More patients being sent for emergency care via non-urgent 111 number

The NHS’s non-emergency line is sending a rising proportion of patients for emergency care, new analysis shows.
111 phone line

The NHS’s 111 non-emergency phone line is sending a rising number of patients for emergency care, new analysis shows.

Picture: Jim Varney

The proportion who call NHS 111 and are transferred to ambulances has ‘crept up’, according to a report from think tank the Nuffield Trust.

However, the report also found that the bulk of patients are directed to primary care, their GP or other community services.

The 111 service replaced the nurse-led NHS Direct at the end of 2013 and handles more than a million calls each month.

Large rise

The Nuffield Trust examined data from December 2013 to December 2016. The number of patients sent to the emergency department or having an ambulance dispatched rose from about 150,000 a month in 2013 to 200,000 in December 2016.

Researchers found the proportion of patients directed to emergency care has also risen, from about 18%-19% of patients to about 20%-22%.

The think tank estimates this equates to an increase of 20,000 more people a month.

High levels of variation were noted across the country, with some regions more likely than others to transfer callers to ambulatory care.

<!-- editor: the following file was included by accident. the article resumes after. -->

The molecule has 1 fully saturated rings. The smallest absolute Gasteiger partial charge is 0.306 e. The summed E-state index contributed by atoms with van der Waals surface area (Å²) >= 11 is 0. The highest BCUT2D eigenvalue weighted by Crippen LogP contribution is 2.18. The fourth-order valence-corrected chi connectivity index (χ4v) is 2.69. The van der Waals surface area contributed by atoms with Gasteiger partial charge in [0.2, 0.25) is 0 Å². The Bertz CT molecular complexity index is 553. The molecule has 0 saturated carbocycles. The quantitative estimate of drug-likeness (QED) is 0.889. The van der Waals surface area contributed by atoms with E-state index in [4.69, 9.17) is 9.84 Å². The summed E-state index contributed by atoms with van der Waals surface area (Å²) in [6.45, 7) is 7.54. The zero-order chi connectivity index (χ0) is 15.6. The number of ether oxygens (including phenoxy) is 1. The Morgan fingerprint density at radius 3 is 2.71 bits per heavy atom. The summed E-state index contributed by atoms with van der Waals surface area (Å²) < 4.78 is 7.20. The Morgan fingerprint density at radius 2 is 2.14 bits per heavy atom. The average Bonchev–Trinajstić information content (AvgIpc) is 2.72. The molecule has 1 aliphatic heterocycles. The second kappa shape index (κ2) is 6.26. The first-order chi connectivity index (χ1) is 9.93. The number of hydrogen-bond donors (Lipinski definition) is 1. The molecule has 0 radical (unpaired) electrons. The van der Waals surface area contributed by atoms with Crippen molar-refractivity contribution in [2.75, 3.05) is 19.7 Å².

In north east England during 2016, 17% of callers were transferred to an ambulance compared with 8% in South Essex.

Wide variation

‘This is a high level of variation, and it is a problem for emergency services and patients if some areas are too eager or too reluctant to send an ambulance,’ said the report’s authors.

They also found a higher number of people sent to ambulance services instead of emergency departments.

The researchers said: ‘It does lend some plausibility to the suggestion that NHS 111 is too risk averse with people who have more urgent problems.’

Different view

Surveys conducted with people who have used the helpline, however, revealed it may have prevented millions from going to emergency departments or calling for an ambulance.

Around 45% of people polled said without the line they would have gone to their nearest emergency department or called for an ambulance, but, once they called 111, only about 20% were sent to these services.

‘Summed up across those years, it could have prevented as many as eight million people from presenting to emergency services,’ the report added.

Government response

An NHS England spokesperson said: ‘The latest monthly figures show NHS 111 answered over 1.35 million calls in December 2016 – 11% more than the previous December.

‘Of these, nearly 300,000 spoke to a clinical adviser, compared with 262,000 in December 2015. Typically, of the calls NHS 111 triaged, just 13% led to an ambulance being dispatched and just 8% were recommended to emergency departments.’

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